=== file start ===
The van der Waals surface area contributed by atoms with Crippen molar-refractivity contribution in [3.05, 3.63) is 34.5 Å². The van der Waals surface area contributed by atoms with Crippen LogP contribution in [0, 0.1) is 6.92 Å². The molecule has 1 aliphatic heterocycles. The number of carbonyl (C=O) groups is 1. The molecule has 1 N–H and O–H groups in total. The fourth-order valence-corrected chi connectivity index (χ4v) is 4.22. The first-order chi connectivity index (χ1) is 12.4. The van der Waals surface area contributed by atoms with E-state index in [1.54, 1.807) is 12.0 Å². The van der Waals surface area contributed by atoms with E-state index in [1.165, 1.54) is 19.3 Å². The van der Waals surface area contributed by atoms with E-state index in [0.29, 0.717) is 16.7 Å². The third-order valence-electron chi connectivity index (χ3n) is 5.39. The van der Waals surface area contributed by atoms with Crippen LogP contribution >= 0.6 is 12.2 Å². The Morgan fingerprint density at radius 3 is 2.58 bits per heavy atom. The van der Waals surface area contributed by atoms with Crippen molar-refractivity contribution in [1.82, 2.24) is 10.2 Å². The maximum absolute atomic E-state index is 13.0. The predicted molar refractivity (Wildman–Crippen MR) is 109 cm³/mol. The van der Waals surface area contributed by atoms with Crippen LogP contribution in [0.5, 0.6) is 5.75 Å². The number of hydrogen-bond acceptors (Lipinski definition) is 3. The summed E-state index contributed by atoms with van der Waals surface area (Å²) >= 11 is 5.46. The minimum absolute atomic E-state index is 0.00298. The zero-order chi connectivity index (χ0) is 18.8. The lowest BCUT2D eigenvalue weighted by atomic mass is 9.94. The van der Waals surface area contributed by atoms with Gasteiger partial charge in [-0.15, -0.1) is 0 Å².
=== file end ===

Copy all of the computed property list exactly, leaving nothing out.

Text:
The van der Waals surface area contributed by atoms with Crippen molar-refractivity contribution in [3.05, 3.63) is 34.5 Å². The van der Waals surface area contributed by atoms with Crippen LogP contribution in [0, 0.1) is 6.92 Å². The molecule has 1 aliphatic heterocycles. The number of carbonyl (C=O) groups is 1. The molecule has 1 N–H and O–H groups in total. The fourth-order valence-corrected chi connectivity index (χ4v) is 4.22. The first-order chi connectivity index (χ1) is 12.4. The van der Waals surface area contributed by atoms with E-state index in [1.54, 1.807) is 12.0 Å². The van der Waals surface area contributed by atoms with E-state index in [1.165, 1.54) is 19.3 Å². The van der Waals surface area contributed by atoms with E-state index in [0.29, 0.717) is 16.7 Å². The third-order valence-electron chi connectivity index (χ3n) is 5.39. The van der Waals surface area contributed by atoms with Crippen LogP contribution >= 0.6 is 12.2 Å². The Morgan fingerprint density at radius 3 is 2.58 bits per heavy atom. The van der Waals surface area contributed by atoms with Crippen molar-refractivity contribution in [1.82, 2.24) is 10.2 Å². The maximum absolute atomic E-state index is 13.0. The predicted molar refractivity (Wildman–Crippen MR) is 109 cm³/mol. The van der Waals surface area contributed by atoms with Crippen LogP contribution in [0.5, 0.6) is 5.75 Å². The number of hydrogen-bond acceptors (Lipinski definition) is 3. The summed E-state index contributed by atoms with van der Waals surface area (Å²) >= 11 is 5.46. The minimum absolute atomic E-state index is 0.00298. The zero-order chi connectivity index (χ0) is 18.8. The lowest BCUT2D eigenvalue weighted by atomic mass is 9.94. The van der Waals surface area contributed by atoms with Gasteiger partial charge in [-0.15, -0.1) is 0 Å².